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Palliser Airshed Society

The CASA board agreed, by consensus, to a new fine particulate matter and ground-level ozone management framework for Alberta. (Adobe‘ PDF2.2 MB) 

The framework, developed by CASA's particulate matter and ozone project team will help Alberta meet its commitment under the Canada-wide standards for particulate matter and ozone (CWS) that was signed in June 2000 by Canadian environment ministers, except for the minister from Quebec.

Most areas of Alberta are below the numeric CWS. The standards apply only to urban areas with populations over 100,000, however the CASA framework goes further and applies to the entire province.

Canada-wide standards for PM and ozone numeric standards to be achieved by 2010:

PM2.5 to 10 30Ķg/m3 over 24 hours, based on the 98th percentile ambient measurement annually, averaged over three years.

Ozone 65 parts per billion over eight hours, based on the fourth highest measurement annually, averaged over three years.

A unique component of the framework is the application of the keeping clean areas clean and continuous improvement (KCAC) concept. KCAC is a new direction in environmental management that will result in better protection of health and the environment. KCAC was introduced as part of the CWS. It moves the traditional scope of management beyond compliance with a numeric standard and puts more emphasis than ever before on managing and improving air quality below a numeric standard.

KCAC has been incorporated into the CASA framework by adopting a tiered management framework for ambient levels below the CWS. This framework recognizes and builds upon existing programs and policies, applying a philosophy of prevention and continuous air quality improvement to fill in gaps wherever necessary. There are three ambient levels that trigger different management actions to keep the levels below the CWS: baseline, surveillance, and management.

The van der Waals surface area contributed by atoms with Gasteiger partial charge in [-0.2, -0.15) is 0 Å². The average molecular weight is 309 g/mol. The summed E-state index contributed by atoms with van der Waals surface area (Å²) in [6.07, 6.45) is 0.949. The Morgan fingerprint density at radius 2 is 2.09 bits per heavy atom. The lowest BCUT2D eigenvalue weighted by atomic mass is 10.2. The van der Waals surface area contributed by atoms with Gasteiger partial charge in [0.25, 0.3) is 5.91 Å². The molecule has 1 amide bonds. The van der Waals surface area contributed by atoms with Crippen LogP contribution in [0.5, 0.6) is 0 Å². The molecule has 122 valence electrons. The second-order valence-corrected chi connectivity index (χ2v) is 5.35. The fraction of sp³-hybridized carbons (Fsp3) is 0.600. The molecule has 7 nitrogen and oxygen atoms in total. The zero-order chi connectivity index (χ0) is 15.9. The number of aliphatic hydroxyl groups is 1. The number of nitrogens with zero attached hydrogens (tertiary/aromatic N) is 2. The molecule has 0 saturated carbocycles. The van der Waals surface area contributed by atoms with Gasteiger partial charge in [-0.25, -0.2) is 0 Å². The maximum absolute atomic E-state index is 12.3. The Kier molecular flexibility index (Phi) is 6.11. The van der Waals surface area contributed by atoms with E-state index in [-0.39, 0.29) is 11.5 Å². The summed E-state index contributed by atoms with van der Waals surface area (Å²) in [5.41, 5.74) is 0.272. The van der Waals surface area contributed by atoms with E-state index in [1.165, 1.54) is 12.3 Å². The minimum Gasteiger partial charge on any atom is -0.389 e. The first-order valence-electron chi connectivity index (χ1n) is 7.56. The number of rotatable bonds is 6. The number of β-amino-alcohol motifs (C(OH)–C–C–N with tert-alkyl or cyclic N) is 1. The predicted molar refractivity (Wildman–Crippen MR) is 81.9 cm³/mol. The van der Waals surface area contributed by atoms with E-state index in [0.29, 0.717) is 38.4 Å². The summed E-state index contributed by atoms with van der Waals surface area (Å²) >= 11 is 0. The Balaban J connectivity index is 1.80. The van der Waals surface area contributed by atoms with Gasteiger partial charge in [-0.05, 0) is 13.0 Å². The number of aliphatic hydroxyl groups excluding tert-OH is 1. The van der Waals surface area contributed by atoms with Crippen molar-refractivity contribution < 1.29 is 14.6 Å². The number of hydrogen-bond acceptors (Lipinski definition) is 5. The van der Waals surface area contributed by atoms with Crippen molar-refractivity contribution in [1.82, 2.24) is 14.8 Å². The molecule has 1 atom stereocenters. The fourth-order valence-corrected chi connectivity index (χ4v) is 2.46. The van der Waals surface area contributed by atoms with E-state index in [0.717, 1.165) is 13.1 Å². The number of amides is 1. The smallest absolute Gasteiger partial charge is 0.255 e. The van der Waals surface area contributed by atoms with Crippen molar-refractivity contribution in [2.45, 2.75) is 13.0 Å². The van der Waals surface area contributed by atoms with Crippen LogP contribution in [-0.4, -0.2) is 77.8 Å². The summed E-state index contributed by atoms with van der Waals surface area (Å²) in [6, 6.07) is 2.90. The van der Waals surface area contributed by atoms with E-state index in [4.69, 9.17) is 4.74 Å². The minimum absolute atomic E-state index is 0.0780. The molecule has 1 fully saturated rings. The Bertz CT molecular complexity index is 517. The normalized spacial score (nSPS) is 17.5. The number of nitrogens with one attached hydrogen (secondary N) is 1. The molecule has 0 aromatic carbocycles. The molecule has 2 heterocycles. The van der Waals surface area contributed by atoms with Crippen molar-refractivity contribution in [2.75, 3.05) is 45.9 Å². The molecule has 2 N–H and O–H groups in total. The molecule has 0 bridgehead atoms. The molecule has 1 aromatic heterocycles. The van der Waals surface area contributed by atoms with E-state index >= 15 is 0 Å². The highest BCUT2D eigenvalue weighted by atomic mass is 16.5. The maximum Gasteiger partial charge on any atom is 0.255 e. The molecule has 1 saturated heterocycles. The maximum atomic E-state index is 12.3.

Two diagrams (Adobe‘ PDF2.5 MB) are available for you to visualize the overall framework with the recommended numeric trigger levels (ambient concentration levels) and the the annual analysis process.

For example, if ambient levels are close to the CWS numeric standard, more aggressive management actions will be triggered, including the development of a management plan by stakeholders. On the other hand, if areas are closer to background ambient levels, the impetus for management activities will be much less and focused more on air quality monitoring and voluntary or incentive-based actions. An annual analysis of PM and ozone levels in areas of the province will be undertaken.

A regulatory backstop exists at all levels of the framework, and existing policies like Alberta Environments Industrial Release Limits Policy will continue to apply at all levels of the framework.

The framework creates stability between environmental, economic, social and health considerations, sets out clear ground rules and reasonable costs, provides flexibility to address local circumstances, and allows equal opportunities for Albertans, industry, government, environmental and health groups to participate in its implementation.

The PM and ozone project team took about three years to develop the framework and had representatives from eight industry sectors, four Alberta government departments, Environment Canada, municipal governments, airshed zones, and key environmental and health organizations.

Alberta Environment expects to begin implementation of the framework in 2004.



Palliser Airshed Society